The 35th WireBridge in Nepal will serve many schoolchildren who now either miss school during the monsoon season, or risk serious injury or death when crossing on this bundle of bamboo poles. As is often the case, news of another WireBridge came to this village, from which representatives soon traveled to see for themselves what had been constructed.
The bridge will cost about 16 thousand dollars, of which about 12 thousand dollars has already been contributed. The best construction time runs from November to May. The goal is to finish before the monsoon returns in June. Details of the bridge are given in the attached Jagare Phant Contract.
In January EcoSystems' team and local villagers completed the 34th WireBridge, this one extending 165 meters across the Ankhu River (aka Netrawati River) at a place known as "Sukaura". GlobalGiving donors contributed some 55,000 Rupees (about $700) of the $19,000 expense. This bridge will provide a safe crossing for many children from the river's left bank to several schools on the right bank. During the monsoon the bridge will also be used by right bank residents to reach a public road on the left side.
The team remarked that the level of cooperation at this site was higher than they had experienced at any other location. An example was the uncomplaining effort of many volunteers who repeatedly waded the icy river to move the heavy steel parts and wire.
Stringing the bridge required only three days. On the fourth every able-bodied person from the area arrived for the inauguration, for speeches, and for that first white-knuckle ride over the river.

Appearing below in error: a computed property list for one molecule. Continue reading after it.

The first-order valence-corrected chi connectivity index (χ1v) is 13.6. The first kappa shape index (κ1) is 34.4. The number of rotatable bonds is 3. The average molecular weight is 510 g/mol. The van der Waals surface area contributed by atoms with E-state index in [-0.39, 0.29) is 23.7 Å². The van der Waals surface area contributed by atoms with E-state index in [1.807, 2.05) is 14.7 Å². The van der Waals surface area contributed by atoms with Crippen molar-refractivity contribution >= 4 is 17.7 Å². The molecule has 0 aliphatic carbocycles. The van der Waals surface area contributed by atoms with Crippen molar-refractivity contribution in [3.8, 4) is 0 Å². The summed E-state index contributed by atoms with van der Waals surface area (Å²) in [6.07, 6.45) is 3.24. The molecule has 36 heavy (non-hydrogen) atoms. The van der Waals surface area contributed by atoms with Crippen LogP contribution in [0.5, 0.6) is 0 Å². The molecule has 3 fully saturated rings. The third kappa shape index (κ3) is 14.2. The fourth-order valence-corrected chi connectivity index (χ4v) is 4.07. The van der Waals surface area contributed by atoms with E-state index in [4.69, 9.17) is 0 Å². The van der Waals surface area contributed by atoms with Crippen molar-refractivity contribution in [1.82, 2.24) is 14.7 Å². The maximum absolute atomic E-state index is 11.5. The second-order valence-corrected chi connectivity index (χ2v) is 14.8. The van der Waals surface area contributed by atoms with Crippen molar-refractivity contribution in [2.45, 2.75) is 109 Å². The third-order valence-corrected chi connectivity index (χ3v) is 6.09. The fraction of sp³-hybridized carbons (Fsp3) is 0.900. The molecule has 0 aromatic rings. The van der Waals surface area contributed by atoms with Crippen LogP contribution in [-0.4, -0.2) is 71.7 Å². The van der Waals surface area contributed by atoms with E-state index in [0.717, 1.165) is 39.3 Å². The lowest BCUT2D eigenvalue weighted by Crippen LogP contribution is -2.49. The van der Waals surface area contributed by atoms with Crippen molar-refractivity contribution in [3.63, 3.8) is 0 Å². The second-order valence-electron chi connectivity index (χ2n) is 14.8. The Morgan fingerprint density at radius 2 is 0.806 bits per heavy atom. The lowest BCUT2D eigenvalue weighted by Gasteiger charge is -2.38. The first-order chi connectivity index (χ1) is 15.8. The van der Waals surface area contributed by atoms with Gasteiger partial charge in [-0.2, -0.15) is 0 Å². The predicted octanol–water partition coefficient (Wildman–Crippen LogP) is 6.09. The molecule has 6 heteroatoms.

A glimpse of the Sukaura bridge construction is posted on YouTube. Please join us at:
More than 200 households will be equipped with EcoSystems' latest home lighting kits in the next six weeks. Recharging energy will come from various sources: grid chargers, solar panels and the PedalGenerator. Funds from GlobalGiving's partners help to make this happen.
One installation may be with the same Sukaura community with whom we start building a bridge this week. Other communities will receive stand-alone solar lighting kits that we can acquire from local manufacturers.
After installilng the current phase of equipment, we will focus for some time--six months to a year--on substantial improvements to technical performance and cost reduction. During this time we do not plan to work in the villages so will not enlist donations.
Photographs and anecdotes we collect while organizing the current lighting program will be sent to GlobalGiving to share with those who have generously supported this program.